Google Bans Zoom Desktop App Because No One Cares About Hangouts

Zoom End to end encryption

Thanks to people working from home due to the Coronavirus, Zoom has witnessed an unprecedented usage with 200 million daily users observed in the last month.

However, the same limelight has also put Zoom under the close watch of security researchers around the globe. Now, Google has banned its employees from using the Zoom Desktop app, citing the recent pile-up of security issues uncovered in the video conferencing tool.

In an internal email, Google told its employees that the Zoom desktop app would stop working soon on their corporate computers, provided by the tech giant.

Our security team informed employees using Zoom Desktop Client that it will no longer run on corporate computers as it does not meet our security standards.

This comes as a surprise, as Google already offers a video conferencing tool known as Google Meet. Google Meet and Microsoft Teams are one of the biggest competitors of Zoom.

Google employees using Zoom certainly puts a lot of questions on the capability of Google Meet.

One explanation behind this could be Google Meet’s association with the name Hangouts. Recently, Google dropped the “hangouts” word and decided to call its video conferencing tool as Google meet.

Hangouts is a video calling app and instant messaging service from Google. The service was frowned upon by users due to the lack of features, and frequent app failures. Slowly, the app was shadowed by other popular video chatting apps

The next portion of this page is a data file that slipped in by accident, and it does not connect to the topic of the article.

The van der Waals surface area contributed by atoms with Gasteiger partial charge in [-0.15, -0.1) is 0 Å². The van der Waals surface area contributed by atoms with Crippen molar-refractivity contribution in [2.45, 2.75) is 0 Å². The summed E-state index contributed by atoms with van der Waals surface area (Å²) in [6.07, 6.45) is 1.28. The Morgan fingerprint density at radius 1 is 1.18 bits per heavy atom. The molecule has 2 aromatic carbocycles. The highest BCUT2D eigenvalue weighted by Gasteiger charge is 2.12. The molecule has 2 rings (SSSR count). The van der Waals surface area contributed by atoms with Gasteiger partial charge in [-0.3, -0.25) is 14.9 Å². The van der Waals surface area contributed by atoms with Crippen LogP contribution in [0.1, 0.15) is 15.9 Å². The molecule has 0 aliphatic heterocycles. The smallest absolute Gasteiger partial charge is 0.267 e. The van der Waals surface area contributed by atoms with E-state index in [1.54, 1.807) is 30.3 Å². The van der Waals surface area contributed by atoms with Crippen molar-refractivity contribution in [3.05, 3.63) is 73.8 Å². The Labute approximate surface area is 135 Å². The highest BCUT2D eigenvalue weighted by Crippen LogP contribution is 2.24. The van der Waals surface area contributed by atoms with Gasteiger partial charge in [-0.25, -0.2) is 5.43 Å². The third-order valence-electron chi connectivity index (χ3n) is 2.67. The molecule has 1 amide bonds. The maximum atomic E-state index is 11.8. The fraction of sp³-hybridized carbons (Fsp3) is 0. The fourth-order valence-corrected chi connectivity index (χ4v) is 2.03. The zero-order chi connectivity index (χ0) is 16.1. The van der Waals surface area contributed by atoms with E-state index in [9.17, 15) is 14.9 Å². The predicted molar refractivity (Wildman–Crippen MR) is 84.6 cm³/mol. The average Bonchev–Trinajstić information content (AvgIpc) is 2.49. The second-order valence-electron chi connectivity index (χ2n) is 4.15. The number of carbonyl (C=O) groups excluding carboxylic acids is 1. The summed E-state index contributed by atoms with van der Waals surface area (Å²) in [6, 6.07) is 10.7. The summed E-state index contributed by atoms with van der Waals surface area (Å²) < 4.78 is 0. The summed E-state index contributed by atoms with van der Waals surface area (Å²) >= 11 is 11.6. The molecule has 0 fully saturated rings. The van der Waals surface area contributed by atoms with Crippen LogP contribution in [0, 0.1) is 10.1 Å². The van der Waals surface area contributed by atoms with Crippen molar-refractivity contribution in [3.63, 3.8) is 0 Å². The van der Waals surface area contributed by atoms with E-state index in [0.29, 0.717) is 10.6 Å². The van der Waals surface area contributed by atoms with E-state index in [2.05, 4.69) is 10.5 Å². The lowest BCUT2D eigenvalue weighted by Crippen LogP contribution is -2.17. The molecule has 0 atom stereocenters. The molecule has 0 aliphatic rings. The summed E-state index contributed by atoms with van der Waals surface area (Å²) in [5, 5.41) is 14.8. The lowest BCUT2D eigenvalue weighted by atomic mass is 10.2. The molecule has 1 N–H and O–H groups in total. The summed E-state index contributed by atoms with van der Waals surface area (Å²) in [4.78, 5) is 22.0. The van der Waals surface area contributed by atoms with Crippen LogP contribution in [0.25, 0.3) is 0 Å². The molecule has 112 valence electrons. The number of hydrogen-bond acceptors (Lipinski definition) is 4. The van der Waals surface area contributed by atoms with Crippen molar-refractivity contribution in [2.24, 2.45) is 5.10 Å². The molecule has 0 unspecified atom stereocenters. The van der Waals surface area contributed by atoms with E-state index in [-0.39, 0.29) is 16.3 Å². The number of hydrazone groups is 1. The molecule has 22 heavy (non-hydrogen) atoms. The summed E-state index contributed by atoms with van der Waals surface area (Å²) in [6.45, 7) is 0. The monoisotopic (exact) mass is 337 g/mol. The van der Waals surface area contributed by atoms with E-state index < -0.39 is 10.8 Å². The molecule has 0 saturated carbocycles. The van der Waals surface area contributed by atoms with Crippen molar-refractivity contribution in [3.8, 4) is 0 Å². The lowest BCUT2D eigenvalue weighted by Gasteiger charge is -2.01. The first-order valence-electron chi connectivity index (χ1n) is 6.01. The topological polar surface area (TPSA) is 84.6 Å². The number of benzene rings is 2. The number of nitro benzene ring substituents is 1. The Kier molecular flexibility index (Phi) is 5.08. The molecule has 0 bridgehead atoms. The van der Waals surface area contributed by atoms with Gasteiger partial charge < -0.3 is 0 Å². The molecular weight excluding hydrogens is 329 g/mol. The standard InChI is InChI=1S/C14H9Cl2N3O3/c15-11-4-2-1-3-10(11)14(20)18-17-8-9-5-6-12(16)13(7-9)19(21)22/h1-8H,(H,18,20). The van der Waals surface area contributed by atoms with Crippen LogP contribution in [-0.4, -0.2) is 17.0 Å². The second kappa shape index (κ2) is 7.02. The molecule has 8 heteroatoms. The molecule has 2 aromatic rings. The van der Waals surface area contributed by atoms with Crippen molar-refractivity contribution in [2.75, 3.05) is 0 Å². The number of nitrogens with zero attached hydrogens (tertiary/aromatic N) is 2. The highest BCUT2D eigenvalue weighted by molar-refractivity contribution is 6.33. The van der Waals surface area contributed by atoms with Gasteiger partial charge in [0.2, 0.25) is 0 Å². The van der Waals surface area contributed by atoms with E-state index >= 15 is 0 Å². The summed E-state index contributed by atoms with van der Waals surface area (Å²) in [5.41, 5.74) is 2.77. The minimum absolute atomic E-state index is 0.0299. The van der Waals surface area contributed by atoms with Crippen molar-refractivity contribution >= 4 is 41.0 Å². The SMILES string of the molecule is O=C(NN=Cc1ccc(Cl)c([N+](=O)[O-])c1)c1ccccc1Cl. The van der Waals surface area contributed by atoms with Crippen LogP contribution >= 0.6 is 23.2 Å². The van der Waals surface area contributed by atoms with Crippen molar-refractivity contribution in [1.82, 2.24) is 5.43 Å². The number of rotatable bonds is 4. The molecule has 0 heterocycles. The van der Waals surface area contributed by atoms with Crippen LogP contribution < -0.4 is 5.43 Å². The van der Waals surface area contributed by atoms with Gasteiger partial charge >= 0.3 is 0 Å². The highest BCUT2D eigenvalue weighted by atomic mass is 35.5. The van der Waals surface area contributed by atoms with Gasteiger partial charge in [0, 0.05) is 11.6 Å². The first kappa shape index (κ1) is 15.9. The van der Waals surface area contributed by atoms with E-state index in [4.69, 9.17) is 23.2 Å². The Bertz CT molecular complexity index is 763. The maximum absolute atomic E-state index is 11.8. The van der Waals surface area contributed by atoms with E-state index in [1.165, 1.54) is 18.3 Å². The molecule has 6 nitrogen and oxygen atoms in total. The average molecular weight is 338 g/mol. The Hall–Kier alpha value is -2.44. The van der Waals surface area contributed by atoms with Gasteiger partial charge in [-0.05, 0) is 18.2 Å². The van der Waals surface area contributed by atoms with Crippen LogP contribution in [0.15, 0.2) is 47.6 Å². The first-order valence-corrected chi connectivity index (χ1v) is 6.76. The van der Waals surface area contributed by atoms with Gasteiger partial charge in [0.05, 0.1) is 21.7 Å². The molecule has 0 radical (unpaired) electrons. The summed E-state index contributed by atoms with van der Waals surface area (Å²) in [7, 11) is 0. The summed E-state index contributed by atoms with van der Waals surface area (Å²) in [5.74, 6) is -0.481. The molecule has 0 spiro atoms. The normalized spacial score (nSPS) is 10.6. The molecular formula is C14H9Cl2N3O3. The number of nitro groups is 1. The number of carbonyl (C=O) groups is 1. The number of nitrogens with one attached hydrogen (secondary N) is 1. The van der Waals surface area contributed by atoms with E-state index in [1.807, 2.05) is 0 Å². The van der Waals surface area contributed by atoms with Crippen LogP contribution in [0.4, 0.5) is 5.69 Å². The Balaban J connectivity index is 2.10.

Nevertheless, Google forcing its employees to stop using Zoom indicates the severity of security issues in the app. Recently, thousands of Zoom call recordings were leaked online, and many of them were uploaded on YouTube and Vimeo.

Previously, SpaceX announced that it has banned its employees from using Zoom; again, due to security issues. In other news, one of the Zoom’s shareholders sued the company for failing to disclose the privacy and security issues in the app.

On the company’s end, Zoom today rolled out a security update where the software now hides the meeting ID from the title bar. This comes after UK Prime Minister Boris Johnson took a screenshot of his meeting with government officials and uploaded it on the Internet.

Previously, Zoom also apologized for all the security issues in the app and announced a 90-day feature freeze to focus on the problems at hand. However, it appears like Zoom’s issues will not come to an end, at least not until it is seated at the top.

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